Report: Microsoft's Helping Bring Chrome to Windows 10 on Arm

Source: QualcommSource: Qualcomm

Windows 10 on Arm could be getting a shot in the... well... you know, courtesy of Google. The company is reportedly working with Microsoft to bring Chrome to Arm-powered PCs as a native app so people no longer have to use an emulated (and worse-performing) version of the browser.

Microsoft has been encouraging manufacturers to give Intel some competition in the laptop space for years. The latest effort arrives courtesy of the Windows 10 on Arm initiative, which promotes the use of Qualcomm's Snapdragon 835 and 850 processors, along with other Arm chips.

Arm chips are supposed to allow these laptops to be more power efficient, better at managing apps while they're asleep, and more easily connect to cellular networks thanks to Qualcomm's expertise in that area. Yet those benefits come with their own drawbacks, with perhaps the greatest one being that many Windows 10 apps have to be emulated because devs haven't released versions of their apps specifically for Arm devices.

Enter Google and Microsoft apparently working together to bring Chrome to Windows 10 on Arm. 9to5Google reported that Microsoft engineers have made "a couple dozen commits" to Chromium’s Gerrit source code management. The report noted that this could also boost performance in "Electron-based apps, like Slack and even Microsoft’s own Visual Studio Code, and Node.js which is built upon Chrome’s V8 JavaScript engine."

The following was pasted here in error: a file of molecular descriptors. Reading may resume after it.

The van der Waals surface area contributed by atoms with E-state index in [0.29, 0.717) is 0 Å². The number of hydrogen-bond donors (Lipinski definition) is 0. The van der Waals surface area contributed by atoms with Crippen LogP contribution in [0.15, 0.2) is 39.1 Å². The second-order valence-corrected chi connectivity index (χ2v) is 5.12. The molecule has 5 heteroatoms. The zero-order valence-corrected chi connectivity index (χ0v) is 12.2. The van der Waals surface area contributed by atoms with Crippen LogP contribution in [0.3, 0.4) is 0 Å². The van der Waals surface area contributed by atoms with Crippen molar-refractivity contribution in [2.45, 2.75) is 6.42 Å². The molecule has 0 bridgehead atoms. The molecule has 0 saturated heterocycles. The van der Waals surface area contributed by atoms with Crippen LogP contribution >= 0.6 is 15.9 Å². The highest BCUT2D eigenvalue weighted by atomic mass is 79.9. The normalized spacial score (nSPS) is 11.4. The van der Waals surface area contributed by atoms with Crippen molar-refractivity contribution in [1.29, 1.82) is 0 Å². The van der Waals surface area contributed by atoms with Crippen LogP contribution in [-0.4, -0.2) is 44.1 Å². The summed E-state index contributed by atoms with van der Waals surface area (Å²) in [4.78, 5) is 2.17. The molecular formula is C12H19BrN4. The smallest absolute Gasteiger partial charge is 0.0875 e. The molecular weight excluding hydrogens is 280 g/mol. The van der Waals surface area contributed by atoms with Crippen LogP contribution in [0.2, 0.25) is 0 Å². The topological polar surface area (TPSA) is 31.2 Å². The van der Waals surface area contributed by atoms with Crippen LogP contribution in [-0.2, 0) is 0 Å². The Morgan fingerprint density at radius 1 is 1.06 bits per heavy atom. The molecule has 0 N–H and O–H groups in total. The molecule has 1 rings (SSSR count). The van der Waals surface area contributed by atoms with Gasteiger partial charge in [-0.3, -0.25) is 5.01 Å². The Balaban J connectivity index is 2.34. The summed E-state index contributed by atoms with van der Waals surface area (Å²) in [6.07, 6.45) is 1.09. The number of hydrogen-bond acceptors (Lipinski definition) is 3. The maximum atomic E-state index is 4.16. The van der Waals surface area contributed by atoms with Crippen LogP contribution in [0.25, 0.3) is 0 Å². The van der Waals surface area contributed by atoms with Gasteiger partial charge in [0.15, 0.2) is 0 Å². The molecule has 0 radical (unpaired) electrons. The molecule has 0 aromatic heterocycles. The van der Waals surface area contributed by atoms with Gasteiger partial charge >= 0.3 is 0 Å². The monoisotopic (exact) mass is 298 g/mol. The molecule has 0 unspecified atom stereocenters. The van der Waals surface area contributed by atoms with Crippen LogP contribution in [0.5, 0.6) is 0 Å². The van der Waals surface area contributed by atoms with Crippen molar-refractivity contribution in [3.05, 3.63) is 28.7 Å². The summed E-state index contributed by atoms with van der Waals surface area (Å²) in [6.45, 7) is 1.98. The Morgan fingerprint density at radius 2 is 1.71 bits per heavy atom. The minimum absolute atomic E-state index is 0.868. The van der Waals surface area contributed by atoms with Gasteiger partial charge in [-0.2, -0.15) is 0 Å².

Those improvements would be a clear boon to Windows 10 on Arm device owners. But it's still a little surprising to learn that Microsoft is helping bring Chrome to a version of Windows 10 where it wasn't dominant. The company has grown increasingly desperate to prove that its Edge browser can compete with the likes of Chrome, even going so far as to annoy Windows Insiders with a pop-up asking them to keep using Edge.

Putting those differences aside to make Windows 10 on Arm a more compelling experience shows Microsoft's commitment to the platform. It had a rocky start, especially since many of these devices shipped with a version of Windows 10 that was never supposed to support them, but at least the company appears to be putting this initiative over its desire to promote Edge. (Call it "avoiding the double-Edged sword," if you will.)

Microsoft and Google haven't officially announced that a native version of Chrome is coming to Windows 10 on Arm. But the contribution of Microsoft engineers to the Chromium project shows that at least some folks at the company want to improve the experience on these always-connected PCs. Hopefully the people who buy into Microsoft's latest effort to diversify Windows 10 devices will benefit either way.

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